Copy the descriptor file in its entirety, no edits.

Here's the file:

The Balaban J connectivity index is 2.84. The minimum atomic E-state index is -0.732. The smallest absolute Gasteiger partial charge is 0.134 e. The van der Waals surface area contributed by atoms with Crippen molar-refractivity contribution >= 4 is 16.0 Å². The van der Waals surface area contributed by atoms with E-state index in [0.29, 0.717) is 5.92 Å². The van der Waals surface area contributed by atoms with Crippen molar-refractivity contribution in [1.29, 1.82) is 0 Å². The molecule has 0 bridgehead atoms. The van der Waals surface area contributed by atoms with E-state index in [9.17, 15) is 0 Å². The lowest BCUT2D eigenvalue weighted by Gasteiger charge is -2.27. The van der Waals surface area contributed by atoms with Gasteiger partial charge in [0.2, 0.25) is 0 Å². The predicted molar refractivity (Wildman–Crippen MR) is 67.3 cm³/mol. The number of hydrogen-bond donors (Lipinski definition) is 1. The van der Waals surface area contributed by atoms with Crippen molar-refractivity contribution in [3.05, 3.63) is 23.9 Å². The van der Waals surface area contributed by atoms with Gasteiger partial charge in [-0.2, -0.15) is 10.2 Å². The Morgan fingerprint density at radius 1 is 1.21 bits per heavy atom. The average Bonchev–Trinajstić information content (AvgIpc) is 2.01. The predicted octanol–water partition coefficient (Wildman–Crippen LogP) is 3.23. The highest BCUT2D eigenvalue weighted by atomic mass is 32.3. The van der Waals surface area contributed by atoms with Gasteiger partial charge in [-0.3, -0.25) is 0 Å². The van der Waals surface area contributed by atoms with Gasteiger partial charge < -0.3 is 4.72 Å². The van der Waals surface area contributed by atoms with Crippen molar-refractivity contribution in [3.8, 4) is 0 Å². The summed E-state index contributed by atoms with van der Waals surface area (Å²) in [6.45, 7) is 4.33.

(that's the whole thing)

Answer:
The Balaban J connectivity index is 2.84. The minimum atomic E-state index is -0.732. The smallest absolute Gasteiger partial charge is 0.134 e. The van der Waals surface area contributed by atoms with Crippen molar-refractivity contribution >= 4 is 16.0 Å². The van der Waals surface area contributed by atoms with E-state index in [0.29, 0.717) is 5.92 Å². The van der Waals surface area contributed by atoms with Crippen molar-refractivity contribution in [1.29, 1.82) is 0 Å². The molecule has 0 bridgehead atoms. The van der Waals surface area contributed by atoms with E-state index in [9.17, 15) is 0 Å². The lowest BCUT2D eigenvalue weighted by Gasteiger charge is -2.27. The van der Waals surface area contributed by atoms with Gasteiger partial charge in [0.2, 0.25) is 0 Å². The predicted molar refractivity (Wildman–Crippen MR) is 67.3 cm³/mol. The number of hydrogen-bond donors (Lipinski definition) is 1. The van der Waals surface area contributed by atoms with Crippen molar-refractivity contribution in [3.05, 3.63) is 23.9 Å². The van der Waals surface area contributed by atoms with Gasteiger partial charge in [-0.2, -0.15) is 10.2 Å². The Morgan fingerprint density at radius 1 is 1.21 bits per heavy atom. The average Bonchev–Trinajstić information content (AvgIpc) is 2.01. The predicted octanol–water partition coefficient (Wildman–Crippen LogP) is 3.23. The highest BCUT2D eigenvalue weighted by atomic mass is 32.3. The van der Waals surface area contributed by atoms with Gasteiger partial charge in [-0.3, -0.25) is 0 Å². The van der Waals surface area contributed by atoms with Gasteiger partial charge < -0.3 is 4.72 Å². The van der Waals surface area contributed by atoms with Crippen molar-refractivity contribution in [3.8, 4) is 0 Å². The summed E-state index contributed by atoms with van der Waals surface area (Å²) in [6.45, 7) is 4.33.